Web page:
Take Class Notes

For An Em­pow­ered Year

DREAM TEEN Magazine - - Be Inspired -

Many of you will be lis­ten­ing in­tently to your teach­ers and tak­ing class notes as an­other school year be­gins, to stay on your aca­demic “A” game. But have you thought about tak­ing class notes from the mul­ti­tude of other teach­ers in your life; your par­ents, grand­par­ents, el­ders, friends, or notable per­son­al­i­ties?

Many life lessons that can give you prac­ti­cal, in­spir­ing and em­pow­er­ing ad­vice are right within reach of you; out­side of the class­room. As you strive to re­al­ize your dreams, there is a cir­cle of peo­ple who have al­ways ex­tended faith in you and of­fered you wis­dom and truth and com­pas­sion, as you climb each rung on the lad­der of suc­cess. They are the ones who sit at the din­ner ta­ble and make you smile over a de­li­cious meal af­ter you have had a chal­leng­ing day. They are the ones that get up in the dark­ness to drive to the track so that you can prac­tice. They are the ones that are cheer­ing for you even when you don’t hear their voices be­cause they know what mag­nif­i­cent cloth you are cut from. They are also the peo­ple who are worth study­ing be­cause their lessons and their re­solve can pro­pel you even fur­ther.

So take a few mo­ments at the end of your day to take class notes from the other ed­u­ca­tors in your life.

Take class notes about the storms your par­ents or grand­par­ents have weath­ered. Ask them to tell you about the strug­gles they went through grow­ing up and what gave them the will and the spirit to press on. Whether it was poverty or racism or other per­sonal tri­als, take class notes on how they coped with ad­ver­sity and held on to their own dreams. Let those class notes lift you up when you are feel­ing fear­ful or need a con­fi­dence boost.

Take class notes about the achieve­ments of your par­ents or grand­par­ents or other fam­ily mem­bers. What were their short-term and long-term goals to be­come suc­cess­ful in their ca­reer? What risks did they take to start their own busi­ness or com­pany or to fol­low their artis­tic muse or to have a ca­reer they were pas­sion­ate about? What mis­takes did they make that re­sulted in valu­able lessons learned? What trade-offs did they make in or­der to at­tain suc­cess? Their pro­fes­sional ac­com­plish­ments can en­cour­age you as you build your own pro­fes­sional iden­tity.

Take class notes about the op­ti­mistic at­ti­tude of your par­ents, grand­par­ents or el­ders. Your par­ents, grand­par­ents and el­ders may have over­come a lot, but their expectant at­ti­tude is of­ten what has helped spur them on to get through tough times. How you feel and re­act can di­rectly im­pact your steps. Ask your loved ones how they rose above those dark mo­ments and see the glass full in­stead of half empty no mat­ter what curve ball life throws them?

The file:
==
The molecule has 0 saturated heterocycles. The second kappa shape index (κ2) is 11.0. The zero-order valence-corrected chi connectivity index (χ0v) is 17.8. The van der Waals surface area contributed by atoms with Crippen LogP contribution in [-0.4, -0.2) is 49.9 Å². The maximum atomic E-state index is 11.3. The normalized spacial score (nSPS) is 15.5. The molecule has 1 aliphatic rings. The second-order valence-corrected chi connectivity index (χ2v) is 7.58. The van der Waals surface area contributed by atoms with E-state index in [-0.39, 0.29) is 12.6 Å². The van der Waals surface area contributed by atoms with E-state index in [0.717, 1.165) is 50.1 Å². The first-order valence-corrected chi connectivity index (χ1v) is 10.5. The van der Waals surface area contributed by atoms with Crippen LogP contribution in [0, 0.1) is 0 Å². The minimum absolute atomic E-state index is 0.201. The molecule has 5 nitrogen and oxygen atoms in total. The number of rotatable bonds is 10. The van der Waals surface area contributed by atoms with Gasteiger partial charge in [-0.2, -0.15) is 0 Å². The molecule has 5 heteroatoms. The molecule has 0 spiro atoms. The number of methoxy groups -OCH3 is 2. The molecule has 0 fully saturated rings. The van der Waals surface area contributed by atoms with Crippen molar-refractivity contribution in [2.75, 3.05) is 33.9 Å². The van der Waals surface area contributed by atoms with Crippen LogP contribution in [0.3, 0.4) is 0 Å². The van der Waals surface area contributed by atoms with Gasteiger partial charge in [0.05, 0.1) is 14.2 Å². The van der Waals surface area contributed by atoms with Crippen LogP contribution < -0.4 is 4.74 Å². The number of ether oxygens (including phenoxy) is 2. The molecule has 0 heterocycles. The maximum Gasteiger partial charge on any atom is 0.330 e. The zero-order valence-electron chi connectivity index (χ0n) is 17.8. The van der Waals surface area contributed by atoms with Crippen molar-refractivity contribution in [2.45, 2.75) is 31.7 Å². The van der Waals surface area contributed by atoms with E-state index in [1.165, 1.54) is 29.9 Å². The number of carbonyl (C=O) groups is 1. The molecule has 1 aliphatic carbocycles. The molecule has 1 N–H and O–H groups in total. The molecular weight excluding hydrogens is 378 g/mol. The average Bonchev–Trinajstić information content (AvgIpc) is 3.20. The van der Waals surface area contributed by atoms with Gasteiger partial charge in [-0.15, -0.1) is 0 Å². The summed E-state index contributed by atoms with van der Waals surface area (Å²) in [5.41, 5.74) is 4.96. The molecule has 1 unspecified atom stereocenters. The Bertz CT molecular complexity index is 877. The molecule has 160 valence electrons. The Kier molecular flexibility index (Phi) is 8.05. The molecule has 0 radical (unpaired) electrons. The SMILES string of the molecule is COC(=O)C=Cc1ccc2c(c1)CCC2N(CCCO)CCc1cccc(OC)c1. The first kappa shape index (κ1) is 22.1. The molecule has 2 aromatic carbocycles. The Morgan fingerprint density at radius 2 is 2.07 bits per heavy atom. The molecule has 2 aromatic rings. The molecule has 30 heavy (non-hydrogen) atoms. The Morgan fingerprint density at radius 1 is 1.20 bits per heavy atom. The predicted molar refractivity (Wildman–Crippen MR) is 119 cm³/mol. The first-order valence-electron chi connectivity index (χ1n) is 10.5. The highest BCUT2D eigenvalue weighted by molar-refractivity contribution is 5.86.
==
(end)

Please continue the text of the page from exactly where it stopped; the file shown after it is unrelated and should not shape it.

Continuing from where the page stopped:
Takes class notes on be­ing grate­ful from loved ones. Grate­ful­ness will de­liver you from a “woe is me” at­ti­tude when your day isn’t go­ing quite as you would like it to be. Ask your par­ents or grand­par­ents what they are grate­ful for. You will find it isn’t ma­te­rial things, but in­stead in­trin­sic things, like the love of fam­ily and friends, the bless­ings of each new day, good health, etc. Learn­ing through their ex­am­ple to be grate­ful will help you re­al­ize what is truly sig­nif­i­cant and mean­ing­ful in your life. Your unique tal­ents and skills will get no­ticed even more with a grate­ful heart.

Take class notes from notable per­son­al­i­ties like Olympian Gabby Dou­glas and First Lady Michelle Obama. Gabby Dou­glas re­fuses to let cri­tiques about her stop her from shin­ing. She re­mains fo­cused on what is truly im­por­tant and in spite of her val­leys and plateaus, has a win­ning at­ti­tude and spirit worth its weight in gold. Class note: “I will not let any­one steal my joy or my thun­der.” And when it comes to First Lady Michelle Obama, her speech at The Demo­cratic Na­tional Con­ven­tion of­fered us the ul­ti­mate quote worth tak­ing note of. Her words so po­tent, “Our motto is when they go low, we go high,” was not only in­tended for her daugh­ters to reach greater heights… but for you! DT

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